<AWT Dev> [9] Review request for 8029339 Custom MultiResolution image support on HiDPI displays

Alexander Scherbatiy alexandr.scherbatiy at oracle.com
Wed Feb 12 05:59:26 PST 2014

On 2/8/2014 4:19 AM, Jim Graham wrote:
> The primary thing that I was concerned about was the presence of 
> integers in the API when Windows uses non-integer multiples 
      It would make sense to pass real numbers to the 
getResolutionVariant() method  if the difference between resolution 
variants sizes is 1.
      It seems that it is not a common case.

> and also what policy they use for choosing scaled images.
> I don't see a mention of taking the current transform into account, 
> just physical issues like screen DPI and form factor. They talk about 
> resolution plateaus and in their recommendations section they tell the 
> developer to use a particular property that tells them the screen 
> resolution to figure out which image to load if they are loading 
> manually.  There is no discussion about dynamically loading multiple 
> versions of the image based on a dynamic program-applied transform 
> factor as is done on MacOS.
> Also, they tell developers to draw images to a specific size rather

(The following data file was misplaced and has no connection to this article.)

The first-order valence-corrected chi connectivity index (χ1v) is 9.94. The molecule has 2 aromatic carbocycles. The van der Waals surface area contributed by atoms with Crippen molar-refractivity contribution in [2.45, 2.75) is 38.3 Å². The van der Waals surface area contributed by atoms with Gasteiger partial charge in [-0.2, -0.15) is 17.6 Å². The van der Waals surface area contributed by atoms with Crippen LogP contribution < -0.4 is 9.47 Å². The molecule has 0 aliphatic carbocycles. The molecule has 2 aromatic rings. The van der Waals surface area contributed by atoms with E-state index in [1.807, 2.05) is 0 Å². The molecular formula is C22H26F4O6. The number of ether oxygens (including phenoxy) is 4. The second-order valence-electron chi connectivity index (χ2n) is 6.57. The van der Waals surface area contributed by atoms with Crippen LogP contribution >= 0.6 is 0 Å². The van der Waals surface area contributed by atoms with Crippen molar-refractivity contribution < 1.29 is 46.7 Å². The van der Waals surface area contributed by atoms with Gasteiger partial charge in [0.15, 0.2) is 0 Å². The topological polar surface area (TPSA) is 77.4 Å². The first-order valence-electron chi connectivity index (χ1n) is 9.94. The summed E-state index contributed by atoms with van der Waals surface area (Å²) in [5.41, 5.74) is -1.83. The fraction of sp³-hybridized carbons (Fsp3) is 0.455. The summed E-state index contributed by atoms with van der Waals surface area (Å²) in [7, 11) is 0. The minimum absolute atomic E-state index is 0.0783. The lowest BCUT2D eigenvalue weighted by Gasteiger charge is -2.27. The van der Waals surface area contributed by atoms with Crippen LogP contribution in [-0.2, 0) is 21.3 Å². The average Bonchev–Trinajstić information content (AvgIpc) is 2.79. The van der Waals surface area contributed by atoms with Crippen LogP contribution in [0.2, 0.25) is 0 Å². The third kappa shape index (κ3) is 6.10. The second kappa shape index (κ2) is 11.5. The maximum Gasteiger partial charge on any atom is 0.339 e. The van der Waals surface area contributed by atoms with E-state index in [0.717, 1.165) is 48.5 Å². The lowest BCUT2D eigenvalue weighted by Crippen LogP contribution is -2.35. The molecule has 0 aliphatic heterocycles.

> than using auto-sizing.  That begs the question as to how they 
> interpret a call to draw an image just using a location in the 
> presence of various DPI factors.
      There is an interesting doc that describes how to write DPI-aware 
Win32 applications:
      It is suggested to handle WM_DPICHANGED message,  load the graphic 
that has slightly greater resolution to the current DPI and use StretchBlt
      to scale down the image.


>             ...jim
> On 2/7/14 3:00 AM, Alexander Scherbatiy wrote:
>> On 1/22/2014 6:40 AM, Jim Graham wrote:
>>> Hi Alexander,
>>> Before we get too far down the road on this API, I think we understand
>>> the way in which MacOS processes multi-resolution images for HiDPI
>>> screens, but have we investigated the processes that Windows uses
>>> under Windows 8?  My impression is that Windows 8 has included a
>>> number of new techniques for dealing with the high resolution displays
>>> that it will run on in the Windows tablet and mobile industries and
>>> that these will also come into play as 4K displays (already available)
>>> become more common on the desktop.  We should make sure that what we
>>> come up with here can provide native compatibility with either
>>> platform's policies and standard practices.
>>> If you've investigated the MS policies I'd like to see a summary so
>>> that we can consider them as we review this API...
>>     There is the Windows Guidelines for scaling to pixel density: